Kilmer was a toddler in Port Angeles in the mid-1970s when his city, plus nearby Port Townsend and Sequim, installed sewage treatment plants along the U.S. side of the strait.

A long succession of Washington politicians — Sen. Slade Gorton, Rep. Norm Dicks, Gov. Christine Gregoire, Reps. Rick Larsen and Kilmer — have urged Victoria to get off the pot.

With a seat on the House Appropriations Committee, Kilmer is now trying to leverage some pressure from State.


Next up for sewage: Westside options considered

JUNE 14, 2015 06:00 AM

In two weeks, people will have another chance to weigh in and pare down a list of potential sites for at least secondary sewage treatment.

Through public consultation involving about 2,000 people, a list of 47 potential sites on the east side of the region — in Victoria, Saanich and Oak Bay — was narrowed last week to 27.

Of the remaining sites, 19 garnered a mixed level of support in public consultations and surveys, while eight had a high level of support. About half of those eight sites are in the Rock Bay area of Victoria. The remainder are located at Clover Point, coast guard land beside Ogden Point, University of Victoria lands, and a public works yard in Saanich. None is in Oak Bay.

Over the next two weeks, engineers will determine how technically feasible the sites are. The 47 potential sites were suggested by municipal councils.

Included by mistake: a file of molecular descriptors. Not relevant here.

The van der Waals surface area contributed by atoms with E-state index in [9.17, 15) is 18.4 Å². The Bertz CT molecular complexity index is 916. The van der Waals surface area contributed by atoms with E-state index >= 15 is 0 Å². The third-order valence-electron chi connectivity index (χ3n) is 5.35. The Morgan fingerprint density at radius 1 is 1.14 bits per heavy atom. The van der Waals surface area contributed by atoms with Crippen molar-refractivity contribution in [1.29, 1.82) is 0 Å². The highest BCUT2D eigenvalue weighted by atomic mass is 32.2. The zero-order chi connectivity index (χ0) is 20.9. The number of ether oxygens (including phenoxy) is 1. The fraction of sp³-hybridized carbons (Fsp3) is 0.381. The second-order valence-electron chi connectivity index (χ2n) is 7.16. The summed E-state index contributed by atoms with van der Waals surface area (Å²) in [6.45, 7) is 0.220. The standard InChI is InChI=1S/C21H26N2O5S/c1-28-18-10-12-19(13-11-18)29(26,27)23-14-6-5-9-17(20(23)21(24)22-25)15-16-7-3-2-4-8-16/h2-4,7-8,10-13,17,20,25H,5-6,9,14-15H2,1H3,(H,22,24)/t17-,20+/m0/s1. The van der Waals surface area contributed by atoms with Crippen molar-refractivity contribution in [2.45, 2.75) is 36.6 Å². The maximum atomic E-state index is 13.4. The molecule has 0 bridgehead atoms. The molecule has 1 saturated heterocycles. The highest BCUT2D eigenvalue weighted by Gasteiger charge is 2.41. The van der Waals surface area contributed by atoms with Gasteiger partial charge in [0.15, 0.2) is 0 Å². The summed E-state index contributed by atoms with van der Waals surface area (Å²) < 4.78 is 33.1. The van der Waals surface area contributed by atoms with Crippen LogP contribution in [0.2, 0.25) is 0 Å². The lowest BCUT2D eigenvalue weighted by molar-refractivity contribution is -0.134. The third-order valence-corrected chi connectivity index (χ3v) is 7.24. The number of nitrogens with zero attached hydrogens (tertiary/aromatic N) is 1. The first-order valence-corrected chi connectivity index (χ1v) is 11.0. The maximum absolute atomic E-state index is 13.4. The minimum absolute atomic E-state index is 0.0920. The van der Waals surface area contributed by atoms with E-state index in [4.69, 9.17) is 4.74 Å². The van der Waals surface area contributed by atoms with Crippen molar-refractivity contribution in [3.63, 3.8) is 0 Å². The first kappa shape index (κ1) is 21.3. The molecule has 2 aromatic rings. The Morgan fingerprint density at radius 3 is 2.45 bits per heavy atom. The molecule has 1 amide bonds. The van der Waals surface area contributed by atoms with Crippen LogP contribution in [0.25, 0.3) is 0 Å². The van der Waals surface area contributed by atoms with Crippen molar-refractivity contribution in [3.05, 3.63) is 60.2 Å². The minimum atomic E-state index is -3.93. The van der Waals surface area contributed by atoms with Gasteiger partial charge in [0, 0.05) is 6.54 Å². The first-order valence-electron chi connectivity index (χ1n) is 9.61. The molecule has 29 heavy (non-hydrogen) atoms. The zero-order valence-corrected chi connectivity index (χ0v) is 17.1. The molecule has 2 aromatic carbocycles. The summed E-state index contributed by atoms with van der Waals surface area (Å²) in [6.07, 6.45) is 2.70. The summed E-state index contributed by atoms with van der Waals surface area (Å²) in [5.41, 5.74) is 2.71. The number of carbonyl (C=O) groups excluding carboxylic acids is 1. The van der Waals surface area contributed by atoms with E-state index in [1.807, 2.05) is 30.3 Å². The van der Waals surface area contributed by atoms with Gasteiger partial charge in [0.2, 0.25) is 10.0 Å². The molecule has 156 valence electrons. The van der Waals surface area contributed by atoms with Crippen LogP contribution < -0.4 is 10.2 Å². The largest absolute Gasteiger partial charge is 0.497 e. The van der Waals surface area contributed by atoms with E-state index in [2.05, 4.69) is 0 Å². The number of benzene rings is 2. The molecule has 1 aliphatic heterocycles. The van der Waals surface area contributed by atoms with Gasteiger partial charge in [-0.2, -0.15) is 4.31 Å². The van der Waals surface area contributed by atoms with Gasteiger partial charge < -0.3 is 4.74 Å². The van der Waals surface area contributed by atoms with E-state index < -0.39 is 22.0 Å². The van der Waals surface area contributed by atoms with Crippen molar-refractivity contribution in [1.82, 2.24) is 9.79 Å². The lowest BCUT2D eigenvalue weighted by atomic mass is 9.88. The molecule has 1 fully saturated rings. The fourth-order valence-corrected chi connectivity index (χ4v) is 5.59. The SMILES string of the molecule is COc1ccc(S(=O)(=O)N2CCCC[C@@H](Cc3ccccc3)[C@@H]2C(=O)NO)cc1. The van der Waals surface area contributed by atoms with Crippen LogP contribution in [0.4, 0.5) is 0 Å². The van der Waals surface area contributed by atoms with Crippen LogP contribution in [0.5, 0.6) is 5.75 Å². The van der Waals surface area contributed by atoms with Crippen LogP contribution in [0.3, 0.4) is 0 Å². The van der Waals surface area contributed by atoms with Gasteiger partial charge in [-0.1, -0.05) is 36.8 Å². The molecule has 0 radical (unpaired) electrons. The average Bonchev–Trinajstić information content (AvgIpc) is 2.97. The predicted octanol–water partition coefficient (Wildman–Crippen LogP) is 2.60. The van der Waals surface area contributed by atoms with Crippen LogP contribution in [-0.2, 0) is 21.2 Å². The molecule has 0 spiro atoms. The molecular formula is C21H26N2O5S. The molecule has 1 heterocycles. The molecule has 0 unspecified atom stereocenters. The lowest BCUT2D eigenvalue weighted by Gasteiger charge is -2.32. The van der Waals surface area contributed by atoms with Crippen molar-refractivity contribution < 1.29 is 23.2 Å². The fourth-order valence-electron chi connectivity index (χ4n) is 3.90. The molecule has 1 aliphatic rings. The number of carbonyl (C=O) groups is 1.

Everything is open for discussion, according to Victoria Mayor Lisa Helps, who chairs the Capital Regional District eastside select committee.

Some parcels of land will be better suited to a distributed model of sewage treatment while others will be able to accommodate a centralized model.

Different types of sewage treatment and resource recovery will also be explored.

The province requires secondary treatment of sewage, a process that removes biosolids. More land would be needed to accommodate a tertiary sewage treatment plant, which also removes contaminants from the water.

On June 24, the eastside and westside select committees will present their regional sites for wastewater treatment for input from the public. A brief presentation in the Delta Victoria Ocean Pointe Hotel’s Harbour Room will kick off the open house, which runs 5-7 p.m.

The westside select committee, representing Esquimalt, Colwood, Langford, View Royal and the Songhees First Nation, has not revealed any potential sites.